Andrew Stepkovich, left, an altar boy, is seen followed by altar girls during a procession as the Holy Rosary Church of Washington celebrates its 100th anniversary with a High Mass on Dec. 8. (Evy Mages/For The Washington Post)

On a block filled with boxy government buildings, an FBI field office and parked armored trucks, Holy Rosary Church in downtown Washington serves as a retreat to the old country for many in the area’s Italian community.

Whether it’s Sunday Mass conducted in Italian or an exchange of pleasantries between parishioners in a fellowship hall named Casa Italiana, visiting the Roman Catholic church can remind you of walking the streets of Rome.

“For 100 years this has been the national church of the Italian American people,” Pastor Ezio Marchetto said in his heavy Italian accent. “We have people who were baptized here, received their sacraments here, were married here and got their children baptized here. There is a connection that goes back generations.”

On Sunday, the church celebrated its centennial with a special afternoon Mass and festive gala in the evening that attracted well-wishers and congregants from across the region.

The celebrations attracted a collection of luminaries. Cardinal Donald Wuerl, archbishop of Washington, attended the Mass, while Cardinal Theodore McCarrick, archbishop emeritus of Washington, attended the gala. Archbishop Carlo Maria Viganò, the Vatican’s apostolic nuncio to the United States, and the Rev. Alessandro Gazzola, general superior of the Scalabrinian Congregation, also attended.

Father Ezio Marchetto of Holy Rosary Church in Northwest Washington, D.C. reflects on the strong ties of the Italian-Catholic community in the District. (Hamil R. Harris/The Washington Post)

“Since the turn of the last century when Italian immigrants seeking to make America their new home arrived in the metropolitan Washington area, Holy Rosary parish has made visible, audible and tangible that embrace of God that is our faith and Christ’s church in our nation’s capital,” Wuerl said. “This anniversary is not just a celebration of past accomplishments, but it is also an opportunity to reflect on the present moment and to the future as we are called to pass on the faith as our ancestors did a century ago.”

During the gala, about 700 well-wishers packed into the National Building Museum headquarters celebrated the church, which got its start in a humble structure at 83 H St. NW. There, in December 1913, the Rev. Nicola DeCarlo, a young Italian priest who had just graduated from Catholic University, obtained permission to minister to Catholics. That modest structure would mark the beginning of a parish of Italian families that today has grown to more than 2,000 people from across the region. The congregation moved to its current structure at 595 3rd St. NW in September 1919.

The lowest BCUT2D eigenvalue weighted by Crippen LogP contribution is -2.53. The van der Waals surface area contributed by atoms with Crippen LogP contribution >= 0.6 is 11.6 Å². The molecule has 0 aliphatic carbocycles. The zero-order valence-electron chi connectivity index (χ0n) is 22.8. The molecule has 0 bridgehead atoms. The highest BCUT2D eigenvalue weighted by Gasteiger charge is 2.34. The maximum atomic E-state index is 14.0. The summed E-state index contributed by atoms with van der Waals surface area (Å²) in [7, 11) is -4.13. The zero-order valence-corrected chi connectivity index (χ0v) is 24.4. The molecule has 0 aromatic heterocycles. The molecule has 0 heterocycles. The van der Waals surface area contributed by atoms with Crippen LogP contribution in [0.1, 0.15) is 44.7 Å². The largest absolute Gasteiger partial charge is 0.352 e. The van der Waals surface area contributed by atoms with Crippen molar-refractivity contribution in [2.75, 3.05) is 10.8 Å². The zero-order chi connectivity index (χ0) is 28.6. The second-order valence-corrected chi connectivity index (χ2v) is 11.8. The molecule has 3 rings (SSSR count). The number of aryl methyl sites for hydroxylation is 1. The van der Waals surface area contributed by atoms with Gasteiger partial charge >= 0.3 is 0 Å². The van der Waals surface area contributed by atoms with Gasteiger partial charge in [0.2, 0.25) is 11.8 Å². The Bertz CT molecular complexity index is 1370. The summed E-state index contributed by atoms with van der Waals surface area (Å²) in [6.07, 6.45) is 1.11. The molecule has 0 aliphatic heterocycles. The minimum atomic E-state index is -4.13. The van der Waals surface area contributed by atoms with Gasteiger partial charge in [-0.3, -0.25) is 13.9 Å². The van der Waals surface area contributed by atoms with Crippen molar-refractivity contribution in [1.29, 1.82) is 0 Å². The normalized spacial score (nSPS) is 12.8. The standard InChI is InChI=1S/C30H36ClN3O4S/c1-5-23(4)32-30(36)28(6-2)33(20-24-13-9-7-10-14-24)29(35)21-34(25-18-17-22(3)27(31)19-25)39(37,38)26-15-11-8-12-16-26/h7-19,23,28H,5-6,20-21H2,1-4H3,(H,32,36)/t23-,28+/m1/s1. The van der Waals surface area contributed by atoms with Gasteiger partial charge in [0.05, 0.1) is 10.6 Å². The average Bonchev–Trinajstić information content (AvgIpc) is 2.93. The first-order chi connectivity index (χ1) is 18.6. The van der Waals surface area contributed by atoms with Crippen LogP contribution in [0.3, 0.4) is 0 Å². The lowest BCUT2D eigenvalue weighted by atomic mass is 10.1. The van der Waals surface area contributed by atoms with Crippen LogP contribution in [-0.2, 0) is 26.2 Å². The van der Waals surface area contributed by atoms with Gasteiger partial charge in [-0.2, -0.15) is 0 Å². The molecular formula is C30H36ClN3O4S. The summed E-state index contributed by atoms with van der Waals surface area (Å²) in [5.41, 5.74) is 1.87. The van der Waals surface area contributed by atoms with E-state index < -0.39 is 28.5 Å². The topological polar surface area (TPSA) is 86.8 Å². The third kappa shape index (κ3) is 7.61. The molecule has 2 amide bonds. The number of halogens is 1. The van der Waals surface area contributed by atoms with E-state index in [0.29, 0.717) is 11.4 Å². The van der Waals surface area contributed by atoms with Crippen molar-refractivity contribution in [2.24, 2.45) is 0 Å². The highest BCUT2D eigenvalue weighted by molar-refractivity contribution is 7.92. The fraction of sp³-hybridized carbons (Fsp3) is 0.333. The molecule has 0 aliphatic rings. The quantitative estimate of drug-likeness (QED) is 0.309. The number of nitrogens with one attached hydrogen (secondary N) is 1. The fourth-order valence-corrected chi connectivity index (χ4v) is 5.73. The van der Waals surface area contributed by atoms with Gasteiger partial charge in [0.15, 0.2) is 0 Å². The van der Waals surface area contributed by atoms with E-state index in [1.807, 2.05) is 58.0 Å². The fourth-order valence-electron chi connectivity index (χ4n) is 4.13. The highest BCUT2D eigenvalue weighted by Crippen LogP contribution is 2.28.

“Our celebration is an effort to keep the liturgy, the traditions and the roots alive to avoid any split between our faith and culture,” said the Rev. Lydio Tomasi, pastor emeritus of the church. Ironically, he and Marchetto are not only members of the same order, but they are also from the same city in Italy, just north of Venice.

The church has struggled to survive over the years. In the late 1950s, Holy Rosary faced a threat when the federal government built Interstate 395 along Second Street NW. Initial plans called for the church to be demolished. After a vigorous protest the building was saved, and today the back of the church overlooks the highway.

Even as concrete and steel buildings have replaced wood-frame homes around Holy Rosary’s site, the church has continued to grow. In March 1981, the Casa Italiana was built, and a school annex was completed in September 1992. Today, people can take classes at Casa Italiana that include Italian, ceramics, cooking, wine tasting and other aspects of Italian culture.

As part of the church’s centennial, officials published a special edition of its newsletter, “Voca Italiana,” with stories of parishioners young and old. Angelo Puglisi, whose parents immigrated from Sicily in 1901, was one of the contributors. Puglisi grew up in the church, met his future wife, Millie, in the sanctuary and was married at the church in 1924.

“I remember Father DeCarlo,” Puglisi said in the newsletter. “He was the guy, if you were in the Italian community and you had a problem, he would try to help however he could. He and my father were very good friends. My father was a very loyal parishioner.”

For many who worship there, Holy Rosary is a more than just a place to go to church. Joanna Brignolo, 68, a longtime member, paused as she walked into the sanctuary and looked up an image of Mary. “I carry the rosary with me every day. I pray for miracles. . . . I feel at home when I walk in here.”

“We are not just family in culture, but we are family spiritually,” said Brignolo, a retired federal worker from the District who has been a member of the church for more than two decades. “We are not just here because we are Italian families, but we are the family of God.”